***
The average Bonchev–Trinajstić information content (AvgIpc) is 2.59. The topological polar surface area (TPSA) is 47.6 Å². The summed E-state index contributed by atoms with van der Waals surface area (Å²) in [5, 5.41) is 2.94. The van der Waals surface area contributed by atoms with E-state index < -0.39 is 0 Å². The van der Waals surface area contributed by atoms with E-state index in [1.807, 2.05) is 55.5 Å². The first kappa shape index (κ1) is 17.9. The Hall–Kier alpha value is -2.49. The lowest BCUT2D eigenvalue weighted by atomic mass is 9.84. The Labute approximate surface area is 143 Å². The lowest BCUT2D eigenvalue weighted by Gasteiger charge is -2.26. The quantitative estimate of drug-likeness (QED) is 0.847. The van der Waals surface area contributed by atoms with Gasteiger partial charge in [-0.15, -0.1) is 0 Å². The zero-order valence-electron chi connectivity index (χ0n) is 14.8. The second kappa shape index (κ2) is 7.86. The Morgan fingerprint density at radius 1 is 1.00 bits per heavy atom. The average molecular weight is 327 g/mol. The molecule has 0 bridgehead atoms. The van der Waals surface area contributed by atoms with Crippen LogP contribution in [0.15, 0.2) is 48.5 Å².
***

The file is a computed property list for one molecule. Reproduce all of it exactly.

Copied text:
The average Bonchev–Trinajstić information content (AvgIpc) is 2.59. The topological polar surface area (TPSA) is 47.6 Å². The summed E-state index contributed by atoms with van der Waals surface area (Å²) in [5, 5.41) is 2.94. The van der Waals surface area contributed by atoms with E-state index < -0.39 is 0 Å². The van der Waals surface area contributed by atoms with E-state index in [1.807, 2.05) is 55.5 Å². The first kappa shape index (κ1) is 17.9. The Hall–Kier alpha value is -2.49. The lowest BCUT2D eigenvalue weighted by atomic mass is 9.84. The Labute approximate surface area is 143 Å². The lowest BCUT2D eigenvalue weighted by Gasteiger charge is -2.26. The quantitative estimate of drug-likeness (QED) is 0.847. The van der Waals surface area contributed by atoms with Gasteiger partial charge in [-0.15, -0.1) is 0 Å². The zero-order valence-electron chi connectivity index (χ0n) is 14.8. The second kappa shape index (κ2) is 7.86. The Morgan fingerprint density at radius 1 is 1.00 bits per heavy atom. The average molecular weight is 327 g/mol. The molecule has 0 bridgehead atoms. The van der Waals surface area contributed by atoms with Crippen LogP contribution in [0.15, 0.2) is 48.5 Å².